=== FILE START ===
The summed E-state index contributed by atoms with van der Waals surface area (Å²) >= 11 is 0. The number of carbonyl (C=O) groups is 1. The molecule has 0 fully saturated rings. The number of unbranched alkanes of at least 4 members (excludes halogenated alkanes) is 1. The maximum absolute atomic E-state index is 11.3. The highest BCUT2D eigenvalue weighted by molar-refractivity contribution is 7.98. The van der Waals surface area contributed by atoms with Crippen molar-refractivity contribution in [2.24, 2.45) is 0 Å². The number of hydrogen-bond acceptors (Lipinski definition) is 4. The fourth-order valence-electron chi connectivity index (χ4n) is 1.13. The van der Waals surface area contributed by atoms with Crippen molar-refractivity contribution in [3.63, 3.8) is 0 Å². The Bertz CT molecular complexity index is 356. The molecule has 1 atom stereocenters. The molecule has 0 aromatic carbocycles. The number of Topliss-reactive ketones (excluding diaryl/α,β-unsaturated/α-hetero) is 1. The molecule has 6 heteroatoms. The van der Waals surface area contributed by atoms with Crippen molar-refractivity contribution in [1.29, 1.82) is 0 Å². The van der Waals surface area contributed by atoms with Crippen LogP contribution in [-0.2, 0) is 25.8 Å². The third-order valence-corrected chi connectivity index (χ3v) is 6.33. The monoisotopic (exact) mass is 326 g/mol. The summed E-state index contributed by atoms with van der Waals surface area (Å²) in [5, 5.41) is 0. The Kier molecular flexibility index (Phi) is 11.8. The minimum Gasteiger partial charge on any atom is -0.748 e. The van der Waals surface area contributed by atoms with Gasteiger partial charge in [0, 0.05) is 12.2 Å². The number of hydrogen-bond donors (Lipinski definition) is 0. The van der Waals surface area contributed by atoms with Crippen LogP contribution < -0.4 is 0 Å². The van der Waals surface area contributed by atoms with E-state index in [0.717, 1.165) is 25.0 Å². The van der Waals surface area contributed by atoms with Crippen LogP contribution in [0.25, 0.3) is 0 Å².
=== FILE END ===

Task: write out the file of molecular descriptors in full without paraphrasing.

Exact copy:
The summed E-state index contributed by atoms with van der Waals surface area (Å²) >= 11 is 0. The number of carbonyl (C=O) groups is 1. The molecule has 0 fully saturated rings. The number of unbranched alkanes of at least 4 members (excludes halogenated alkanes) is 1. The maximum absolute atomic E-state index is 11.3. The highest BCUT2D eigenvalue weighted by molar-refractivity contribution is 7.98. The van der Waals surface area contributed by atoms with Crippen molar-refractivity contribution in [2.24, 2.45) is 0 Å². The number of hydrogen-bond acceptors (Lipinski definition) is 4. The fourth-order valence-electron chi connectivity index (χ4n) is 1.13. The van der Waals surface area contributed by atoms with Crippen molar-refractivity contribution in [3.63, 3.8) is 0 Å². The Bertz CT molecular complexity index is 356. The molecule has 1 atom stereocenters. The molecule has 0 aromatic carbocycles. The number of Topliss-reactive ketones (excluding diaryl/α,β-unsaturated/α-hetero) is 1. The molecule has 6 heteroatoms. The van der Waals surface area contributed by atoms with Crippen molar-refractivity contribution in [1.29, 1.82) is 0 Å². The van der Waals surface area contributed by atoms with Crippen LogP contribution in [-0.2, 0) is 25.8 Å². The third-order valence-corrected chi connectivity index (χ3v) is 6.33. The monoisotopic (exact) mass is 326 g/mol. The summed E-state index contributed by atoms with van der Waals surface area (Å²) in [5, 5.41) is 0. The Kier molecular flexibility index (Phi) is 11.8. The minimum Gasteiger partial charge on any atom is -0.748 e. The van der Waals surface area contributed by atoms with Gasteiger partial charge in [0, 0.05) is 12.2 Å². The number of hydrogen-bond donors (Lipinski definition) is 0. The van der Waals surface area contributed by atoms with Crippen LogP contribution < -0.4 is 0 Å². The van der Waals surface area contributed by atoms with E-state index in [0.717, 1.165) is 25.0 Å². The van der Waals surface area contributed by atoms with Crippen LogP contribution in [0.25, 0.3) is 0 Å².